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Article
Publication date: 2 October 2017

Ali Salman Saleh, Enver Halili, Rami Zeitun and Ruhul Salim

This paper aims to investigate the financial performance of listed firms on the Australian Securities Exchange (ASX) over two sample periods (1998-2007 and 2008-2010…

Abstract

Purpose

This paper aims to investigate the financial performance of listed firms on the Australian Securities Exchange (ASX) over two sample periods (1998-2007 and 2008-2010) before and during the global financial crisis periods.

Design/methodology/approach

The generalized method of moments (GMM) has been used to examine the relationship between family ownership and a firm’s performance during the financial crisis period, reflecting on the higher risk exposure associated with capital markets.

Findings

Applying firm-based measures of financial performance (ROA and ROE), the empirical results show that family firms with ownership concentration performed better than nonfamily firms with dispersed ownership structures. The results also show that ownership concentration has a positive and significant impact on family- and nonfamily-owned firms during the crisis period. In addition, financial leverage had a positive and significant effect on the performance of Australian family-owned firms during both periods. However, if the impact of the crisis by sector is taking into account, the financial leverage only becomes significant for the nonmining family firms during the pre-crisis period. The results also reveal that family businesses are risk-averse business organizations. These findings are consistent with the underlying economic theories.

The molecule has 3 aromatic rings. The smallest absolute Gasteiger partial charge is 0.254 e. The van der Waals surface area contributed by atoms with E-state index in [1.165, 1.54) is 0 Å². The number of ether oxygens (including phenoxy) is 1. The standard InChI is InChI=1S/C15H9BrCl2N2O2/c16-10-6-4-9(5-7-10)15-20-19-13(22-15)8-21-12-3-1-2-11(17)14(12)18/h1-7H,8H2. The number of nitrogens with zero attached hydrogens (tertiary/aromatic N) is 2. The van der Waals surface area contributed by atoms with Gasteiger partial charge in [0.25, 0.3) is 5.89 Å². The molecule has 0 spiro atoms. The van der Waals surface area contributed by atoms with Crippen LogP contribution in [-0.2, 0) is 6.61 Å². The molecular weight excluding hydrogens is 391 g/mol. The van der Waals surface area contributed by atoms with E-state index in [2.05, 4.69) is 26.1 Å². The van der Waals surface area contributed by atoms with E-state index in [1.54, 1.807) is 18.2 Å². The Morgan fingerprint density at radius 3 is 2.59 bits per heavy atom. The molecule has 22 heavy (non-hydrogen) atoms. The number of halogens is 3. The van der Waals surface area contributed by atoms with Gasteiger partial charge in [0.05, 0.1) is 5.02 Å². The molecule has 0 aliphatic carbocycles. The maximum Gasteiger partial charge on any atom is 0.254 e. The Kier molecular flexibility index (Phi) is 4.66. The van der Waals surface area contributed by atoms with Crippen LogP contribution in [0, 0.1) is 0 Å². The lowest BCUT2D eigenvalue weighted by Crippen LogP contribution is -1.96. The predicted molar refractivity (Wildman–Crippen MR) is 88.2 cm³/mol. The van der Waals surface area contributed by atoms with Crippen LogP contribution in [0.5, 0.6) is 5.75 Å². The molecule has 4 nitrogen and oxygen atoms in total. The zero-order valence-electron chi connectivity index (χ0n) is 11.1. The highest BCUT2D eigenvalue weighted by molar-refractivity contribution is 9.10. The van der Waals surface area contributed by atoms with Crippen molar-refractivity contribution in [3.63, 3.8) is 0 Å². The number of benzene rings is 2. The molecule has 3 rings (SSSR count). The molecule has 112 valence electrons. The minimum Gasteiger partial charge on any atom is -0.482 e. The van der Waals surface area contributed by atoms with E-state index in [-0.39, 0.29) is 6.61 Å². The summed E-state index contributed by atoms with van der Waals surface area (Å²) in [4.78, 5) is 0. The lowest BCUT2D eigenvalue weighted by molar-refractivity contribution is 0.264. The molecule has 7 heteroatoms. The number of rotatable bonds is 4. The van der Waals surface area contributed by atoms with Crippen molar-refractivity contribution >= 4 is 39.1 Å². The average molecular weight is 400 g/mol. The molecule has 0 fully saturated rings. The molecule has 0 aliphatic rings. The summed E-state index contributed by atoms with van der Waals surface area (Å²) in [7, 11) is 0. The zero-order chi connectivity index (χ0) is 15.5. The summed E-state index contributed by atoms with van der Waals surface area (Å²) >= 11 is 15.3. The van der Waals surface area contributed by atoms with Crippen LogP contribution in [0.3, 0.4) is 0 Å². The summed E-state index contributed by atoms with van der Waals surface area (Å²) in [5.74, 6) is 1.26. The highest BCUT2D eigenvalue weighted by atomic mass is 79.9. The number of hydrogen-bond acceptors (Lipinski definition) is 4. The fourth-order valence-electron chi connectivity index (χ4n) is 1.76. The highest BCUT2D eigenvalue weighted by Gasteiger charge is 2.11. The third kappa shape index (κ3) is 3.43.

Originality/value

This paper contributes to the debate whether the ownership structure affects firms’ financial performance such as ROE and ROA during the global financial crisis by investigating family and nonfamily firms listed on the Australian capital market. It also identifies several influential drivers of financial performance in both normal and crisis periods. Given the paucity of studies in the area of family business, the empirical results of this research provide useful information for researchers, practitioners and investors, who are operating in capital markets for family and nonfamily businesses.

Details

Studies in Economics and Finance, vol. 34 no. 4
Type: Research Article
ISSN: 1086-7376

Keywords

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Article
Publication date: 4 July 2011

Kamrul Hassan and Ruhul Salim

The aim of this paper is to examine the relationship between relative population growth and purchasing power parity (PPP) exchange rate for a panel of 80 countries.

Abstract

Purpose